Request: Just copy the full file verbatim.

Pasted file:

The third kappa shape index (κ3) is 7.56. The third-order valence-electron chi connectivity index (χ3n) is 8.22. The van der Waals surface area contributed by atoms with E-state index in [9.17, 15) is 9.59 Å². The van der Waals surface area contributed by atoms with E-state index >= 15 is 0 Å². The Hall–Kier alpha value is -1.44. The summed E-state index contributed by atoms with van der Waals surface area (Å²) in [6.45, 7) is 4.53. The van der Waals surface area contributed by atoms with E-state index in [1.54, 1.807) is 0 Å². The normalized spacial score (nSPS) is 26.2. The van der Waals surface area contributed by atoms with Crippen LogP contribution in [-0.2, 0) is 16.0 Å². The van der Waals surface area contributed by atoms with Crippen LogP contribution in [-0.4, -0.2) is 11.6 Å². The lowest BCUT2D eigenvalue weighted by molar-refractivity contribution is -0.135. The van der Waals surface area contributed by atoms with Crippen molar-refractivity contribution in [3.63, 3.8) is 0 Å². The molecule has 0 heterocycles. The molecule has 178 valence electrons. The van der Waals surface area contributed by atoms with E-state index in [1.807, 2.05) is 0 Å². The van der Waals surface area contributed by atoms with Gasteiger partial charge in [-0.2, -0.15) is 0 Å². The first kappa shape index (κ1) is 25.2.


The third kappa shape index (κ3) is 7.56. The third-order valence-electron chi connectivity index (χ3n) is 8.22. The van der Waals surface area contributed by atoms with E-state index in [9.17, 15) is 9.59 Å². The van der Waals surface area contributed by atoms with E-state index >= 15 is 0 Å². The Hall–Kier alpha value is -1.44. The summed E-state index contributed by atoms with van der Waals surface area (Å²) in [6.45, 7) is 4.53. The van der Waals surface area contributed by atoms with E-state index in [1.54, 1.807) is 0 Å². The normalized spacial score (nSPS) is 26.2. The van der Waals surface area contributed by atoms with Crippen LogP contribution in [-0.2, 0) is 16.0 Å². The van der Waals surface area contributed by atoms with Crippen LogP contribution in [-0.4, -0.2) is 11.6 Å². The lowest BCUT2D eigenvalue weighted by molar-refractivity contribution is -0.135. The van der Waals surface area contributed by atoms with Crippen molar-refractivity contribution in [3.63, 3.8) is 0 Å². The molecule has 0 heterocycles. The molecule has 178 valence electrons. The van der Waals surface area contributed by atoms with E-state index in [1.807, 2.05) is 0 Å². The van der Waals surface area contributed by atoms with Gasteiger partial charge in [-0.2, -0.15) is 0 Å². The first kappa shape index (κ1) is 25.2.